Fur is Not a Commodity

When wild fur prices are on the rise, it generates a great deal of talk. When they tank, and they always seem to do this after a dramatic climb, that too is the topic of conversations among trappers and fur buyers.

Some articles go up in price rather rapidly, while other species demonstrate a slow, yet steady escalation over a protracted period of years. Muskrat prices, for example, quickly saw astronomical prices, only to tank the following year. Then they started the long, slow upward trek.

After the recovery from the ’87 crash started — and that did not begin until several years after the downfall of the Soviet Union in 1990 — raccoon prices embarked on a slow, yet steady increase in demand. Prices responded. And, more trappers followed. There were some good seasons and some not so good, but those were mostly attributed to mild winters.

Gray fox caught on. The rapid rise was quick and noticeable. Even considering the new focus by trappers, supplies did not seem to meet the demand. Prices continued to escalate. Competition among buyers for the available offerings became fierce.

Heavy shearable beaver, again an alternative to the sameness of mink, was doing extremely well, that was until the global financial meltdown. Luxury goods took it on the chin, particularly those slightly outside of the mainstream.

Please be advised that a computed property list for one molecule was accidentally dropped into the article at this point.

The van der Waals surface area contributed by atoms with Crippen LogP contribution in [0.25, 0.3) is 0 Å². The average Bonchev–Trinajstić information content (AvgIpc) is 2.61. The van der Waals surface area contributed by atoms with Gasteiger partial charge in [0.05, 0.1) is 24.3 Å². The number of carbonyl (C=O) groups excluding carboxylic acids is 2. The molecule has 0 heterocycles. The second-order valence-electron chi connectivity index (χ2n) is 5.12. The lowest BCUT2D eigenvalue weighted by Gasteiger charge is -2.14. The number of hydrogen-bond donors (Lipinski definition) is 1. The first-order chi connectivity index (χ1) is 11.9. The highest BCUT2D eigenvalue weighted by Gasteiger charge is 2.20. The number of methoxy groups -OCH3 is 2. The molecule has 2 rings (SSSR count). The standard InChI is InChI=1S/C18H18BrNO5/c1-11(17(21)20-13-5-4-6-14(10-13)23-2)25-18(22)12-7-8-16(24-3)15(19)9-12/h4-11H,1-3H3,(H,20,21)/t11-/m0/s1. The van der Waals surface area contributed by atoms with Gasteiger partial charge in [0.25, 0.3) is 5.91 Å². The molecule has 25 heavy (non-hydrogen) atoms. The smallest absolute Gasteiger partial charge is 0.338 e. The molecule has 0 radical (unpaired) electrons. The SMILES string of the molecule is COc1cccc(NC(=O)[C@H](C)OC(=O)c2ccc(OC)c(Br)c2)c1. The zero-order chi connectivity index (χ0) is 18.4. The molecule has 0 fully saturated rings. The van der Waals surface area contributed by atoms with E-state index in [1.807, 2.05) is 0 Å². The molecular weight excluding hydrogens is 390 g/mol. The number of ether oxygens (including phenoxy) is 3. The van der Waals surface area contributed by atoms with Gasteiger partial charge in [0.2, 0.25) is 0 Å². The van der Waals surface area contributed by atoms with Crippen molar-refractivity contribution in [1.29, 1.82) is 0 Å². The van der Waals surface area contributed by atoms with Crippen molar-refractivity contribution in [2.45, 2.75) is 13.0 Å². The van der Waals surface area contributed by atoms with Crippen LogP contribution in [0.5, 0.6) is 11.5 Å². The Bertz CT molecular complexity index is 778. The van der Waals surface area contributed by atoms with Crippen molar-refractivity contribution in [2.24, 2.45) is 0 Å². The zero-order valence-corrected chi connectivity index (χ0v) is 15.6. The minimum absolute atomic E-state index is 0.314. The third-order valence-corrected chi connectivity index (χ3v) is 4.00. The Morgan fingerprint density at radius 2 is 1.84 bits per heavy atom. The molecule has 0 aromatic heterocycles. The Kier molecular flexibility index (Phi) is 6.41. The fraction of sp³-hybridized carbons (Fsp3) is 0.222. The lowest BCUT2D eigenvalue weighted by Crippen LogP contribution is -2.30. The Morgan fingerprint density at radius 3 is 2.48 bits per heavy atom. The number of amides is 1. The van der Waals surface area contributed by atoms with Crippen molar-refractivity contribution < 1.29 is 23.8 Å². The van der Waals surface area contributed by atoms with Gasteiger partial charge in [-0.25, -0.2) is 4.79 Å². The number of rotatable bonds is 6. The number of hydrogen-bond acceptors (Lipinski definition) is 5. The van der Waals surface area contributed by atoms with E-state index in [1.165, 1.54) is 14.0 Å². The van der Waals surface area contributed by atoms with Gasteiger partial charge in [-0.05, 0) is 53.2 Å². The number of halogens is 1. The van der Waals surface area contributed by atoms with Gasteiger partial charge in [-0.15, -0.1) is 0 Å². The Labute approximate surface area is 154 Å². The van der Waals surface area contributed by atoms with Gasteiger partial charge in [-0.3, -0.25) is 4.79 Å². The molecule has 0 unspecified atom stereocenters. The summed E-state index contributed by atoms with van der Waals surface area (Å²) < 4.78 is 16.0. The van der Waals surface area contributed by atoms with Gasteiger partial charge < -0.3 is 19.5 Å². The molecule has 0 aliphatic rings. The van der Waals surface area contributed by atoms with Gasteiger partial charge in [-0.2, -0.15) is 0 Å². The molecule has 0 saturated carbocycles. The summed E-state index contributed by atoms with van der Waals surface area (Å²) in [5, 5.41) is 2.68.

Luxury furs imported into the U.S. for this selling season are down between 25 percent to 30 percent according to the Department of Commerce. Our domestic retail furriers indicate their inventories of unsold garments from last year remain a problem. Deep retail discounts are becoming commonplace.

Wild fur prices are driven from the bottom up. When there is a demand and good movement of the low grades and smaller sizes it throws a stronger demand on the better grades and larger sizes. The top looks to the bottom for price indications. Higher prices follow. When there is virtually no demand for these low grades, the better collections suffer accordingly.

Presently, there is little, if any, market for low-grade and small raccoon and ordinary coyote pelts are not finding many willing buyers either. Luckily, the meat market for raccoon is holding and, if anything, getting stronger and more widespread. The owner of two fish markets in Memphis commented, “I take all I can get and still run out.”
I visit with a great many trappers and fur buyers. All too often, they refer to their fur collection as a “commodity.” I let that statement slide. Fur is no more of an actual commodity than say, diamonds. And, even the lowest grade of diamond dust has a value. It’s used in files. Low-grade furs, well, that’s a different matter. They become a liability the minute you own them.

Say you buy a couple thousand low-grade and small raccoon pelts at rock bottom prices. What do you do with them? Invest more money and have them dressed waiting on a developing market. For how long? What about long-term storage? What does that cost? And, for how long? How about insurance?